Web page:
Coping with grief

Coping with grief (PDF)

2022 • 3 Pages • 260.37 KB • English
Posted July 01, 2022 • Submitted by Superman

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Summary of Coping with grief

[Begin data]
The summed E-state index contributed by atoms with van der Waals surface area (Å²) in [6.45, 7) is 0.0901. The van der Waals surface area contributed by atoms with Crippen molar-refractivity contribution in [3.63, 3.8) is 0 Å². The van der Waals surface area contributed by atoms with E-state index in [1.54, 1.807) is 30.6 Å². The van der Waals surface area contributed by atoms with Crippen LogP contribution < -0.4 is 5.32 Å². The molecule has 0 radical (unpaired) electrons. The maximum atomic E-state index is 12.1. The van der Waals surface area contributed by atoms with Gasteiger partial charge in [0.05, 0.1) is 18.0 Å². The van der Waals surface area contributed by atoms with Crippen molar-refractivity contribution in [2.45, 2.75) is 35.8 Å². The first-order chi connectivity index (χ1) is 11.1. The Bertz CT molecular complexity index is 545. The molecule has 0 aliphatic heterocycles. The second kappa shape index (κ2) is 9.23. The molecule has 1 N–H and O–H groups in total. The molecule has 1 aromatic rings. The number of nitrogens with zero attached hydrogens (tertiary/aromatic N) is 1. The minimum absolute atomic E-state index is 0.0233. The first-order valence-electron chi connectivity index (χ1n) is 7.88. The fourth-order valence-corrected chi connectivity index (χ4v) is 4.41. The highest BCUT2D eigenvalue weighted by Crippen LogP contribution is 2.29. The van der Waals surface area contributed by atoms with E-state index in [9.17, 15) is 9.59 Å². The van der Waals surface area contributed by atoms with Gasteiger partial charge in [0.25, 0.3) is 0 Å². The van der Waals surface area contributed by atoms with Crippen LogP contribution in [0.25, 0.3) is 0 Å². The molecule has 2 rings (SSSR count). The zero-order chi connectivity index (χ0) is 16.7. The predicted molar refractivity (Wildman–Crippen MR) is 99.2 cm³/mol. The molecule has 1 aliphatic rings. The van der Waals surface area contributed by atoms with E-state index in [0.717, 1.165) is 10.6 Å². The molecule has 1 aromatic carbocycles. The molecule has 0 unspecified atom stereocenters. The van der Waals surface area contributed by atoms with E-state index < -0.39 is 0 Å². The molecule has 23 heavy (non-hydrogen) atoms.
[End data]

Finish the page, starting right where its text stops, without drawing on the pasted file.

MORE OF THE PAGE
Coping with grief Grief is a natural response to losing someone or something that is important to us. We may grieve because a loved one has died, or a relationship has ended. Or because we’ve lost our job, had a major health setback, or experienced some other major life change. Grief may feel overwhelming. It may be unexpectedly intense. But it is a normal, expected response to such events. Grief doesn't follow a predictable path or pace. There is no ‘normal’ amount of time to grieve. The grieving process will differ according to our personality and life experience, age, physical and mental health, beliefs or religion and support network. It is also likely to be impacted by the type of loss we have experienced. We may feel affected every day for 18 months after a major loss. At times it will feel like the pain is overwhelming, or that it will never end. But over time, the intensity of grief will decrease. It will be less often at the forefront of our mind, even if the ache is still there in the background. Waves of grief may come and go over months or years. Reminders of loss, like the anniversary of a death or a familiar song, can trigger the return of grief. Nonetheless, over time, we will find ways to adjust to life in the absence of the person we have lost, or to the experience we have endured. We learn to accept our loss, and to integrate our memories and our sorrow into who we are in our new reality. Each person’s experience of grief is unique, and different coping strategies will work for different people. The most important thing is to allow yourself to experience the pain of loss. It is natural and normal to grieve. It’s normal to feel overwhelmed and helpless at the idea of picking up your life and responsibilities on your own, without the support of the person you’ve depended and relied on. It’s normal to feel anger toward the loved one who has left you behind, or toward life which has treated you so unfairly. It’s normal to wonder if you’ll ever feel happy again. Don’t feel guilty. Don’t judge yourself. Don’t be in a rush to ‘get over it’. Don’t think you have to hide your grief and put on a brave face for others. Let yourself grieve and fully experience the feelings of grief. Let yourself react in ways that help you process and release intense emotions. Some of the things that may help include the following: • Talk about your loss and sadness with others. You may feel isolated in your grief and want to avoid others. But the support of family members and friends is often essential in moving on from the severe grief we experience in the immediate aftermath of a loss. Let people know when you need someone to listen, or a shoulder to cry on. Be open to offers of company. • Forgive yourself for the things you regret doing or saying, or not doing or saying, in relation to the loved one you lost. Let go of regrets and the associated pain. Allow yourself the space to focus on the good memories. • Maintain a routine of daily activities to help structure your time and keep you connected to familiar people and places. • Take care of yourself. Grieving is emotionally and physically exhausting. Care for yourself by trying to get enough sleep, eating healthily, and exercising. Avoid things that ‘numb’ the pain, like alcohol. You’ll feel worse when the numbness wears off. Consider having a medical check- up, especially if you have any existing health conditions. • Exercise and maintain good physical health to help improve emotional resilience. Exercise can also be a good way to release frustration or anger. Consider boxing a punching bag or hitting golf balls at a driving range. • Find creative outlets to express your feelings, using music or art, or writing in a journal, for example. Looking back through a journal will allow you to see how your grief changes over time. • Give yourself a break from grieving. It’s okay to laugh and feel happy, despite your loss. Make time for pleasant activities and interactions with family members and friends. • Avoid making major decisions, such as changing jobs or moving, within the first year after a loss, if you can. Grief may cloud your judgement, while big changes may bring additional stress. If you must make decisions right away, seek input from a trusted family member or friend. • Join a support group. Talking with those who have had similar experiences can offer encouragement, comfort, guidance, and practical suggestions, as well as reassurance that your experiences are normal. You may want to join a general loss support group, or a group that is specific to your situation. If you don’t want to join an ‘in-person’ group, or can’t find one that works for you, consider social media options. Maybe you want to participate in an online forum. Maybe you just want to read about other people’s experiences and coping strategies. The important thing is to recognise that there are people out there who have lived through what you’re experiencing, and who are willing to share their strength with you. • Consider counselling or therapy, particularly if grief is interfering with your ability to perform daily responsibilities, or impacting negatively on relationships. A counsellor can work with you one-on-one or in a group setting. • Be patient, and allow your grief to unfold at your own pace. Don't judge or criticize yourself for not coping as well or healing as quickly as you think you should. Each person needs to grieve in their own way. Complicated Grief People who have extreme or complicated grief may be unable to work through their grief without help. There are four common types of complicated grief: • Exaggerated grief - Grief reactions are extreme and overwhelming. They may worsen over time. • Chronic grief - Feelings of intense grief continue and do not improve over time. • Masked grief - Grief reactions are absent or indirect, taking the form of an illness or abnormal behaviour. • Delayed grief - Grief reactions are triggered months or years later by another loss or distressing event, rather than at the time of the initial loss. People who experience complicated grief may benefit from grief therapy, to help them understand why they are struggling to cope with their loss, and identify barriers that are preventing them from resolution. Grief therapy is provided by a mental health professional, such as a psychologist or clinical social worker, in an individual or group setting. Signs that suggest a need for additional help include: • Ongoing difficulty eating and/or sleeping • Inability to work or complete regular daily activities • Inability to care for yourself • Feelings of worthlessness, depression or anxiety • Breakdown of relationships • Thoughts of suicide. Sources: